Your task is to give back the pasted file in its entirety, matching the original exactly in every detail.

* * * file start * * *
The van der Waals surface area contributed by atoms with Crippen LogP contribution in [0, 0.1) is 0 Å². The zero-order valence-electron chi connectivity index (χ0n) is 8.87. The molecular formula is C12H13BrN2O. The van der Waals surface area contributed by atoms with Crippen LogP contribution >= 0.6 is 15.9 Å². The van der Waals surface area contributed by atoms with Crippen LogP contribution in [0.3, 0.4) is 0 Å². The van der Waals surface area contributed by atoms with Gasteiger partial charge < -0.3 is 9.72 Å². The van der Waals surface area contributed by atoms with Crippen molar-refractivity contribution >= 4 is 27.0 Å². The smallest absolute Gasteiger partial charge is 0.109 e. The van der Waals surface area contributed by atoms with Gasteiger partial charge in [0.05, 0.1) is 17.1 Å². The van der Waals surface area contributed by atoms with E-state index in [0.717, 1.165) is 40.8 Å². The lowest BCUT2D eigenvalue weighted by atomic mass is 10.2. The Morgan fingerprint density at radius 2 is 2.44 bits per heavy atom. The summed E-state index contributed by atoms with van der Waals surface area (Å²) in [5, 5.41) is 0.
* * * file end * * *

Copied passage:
The van der Waals surface area contributed by atoms with Crippen LogP contribution in [0, 0.1) is 0 Å². The zero-order valence-electron chi connectivity index (χ0n) is 8.87. The molecular formula is C12H13BrN2O. The van der Waals surface area contributed by atoms with Crippen LogP contribution >= 0.6 is 15.9 Å². The van der Waals surface area contributed by atoms with Crippen LogP contribution in [0.3, 0.4) is 0 Å². The van der Waals surface area contributed by atoms with Gasteiger partial charge < -0.3 is 9.72 Å². The van der Waals surface area contributed by atoms with Crippen molar-refractivity contribution >= 4 is 27.0 Å². The smallest absolute Gasteiger partial charge is 0.109 e. The van der Waals surface area contributed by atoms with Gasteiger partial charge in [0.05, 0.1) is 17.1 Å². The van der Waals surface area contributed by atoms with E-state index in [0.717, 1.165) is 40.8 Å². The lowest BCUT2D eigenvalue weighted by atomic mass is 10.2. The Morgan fingerprint density at radius 2 is 2.44 bits per heavy atom. The summed E-state index contributed by atoms with van der Waals surface area (Å²) in [5, 5.41) is 0.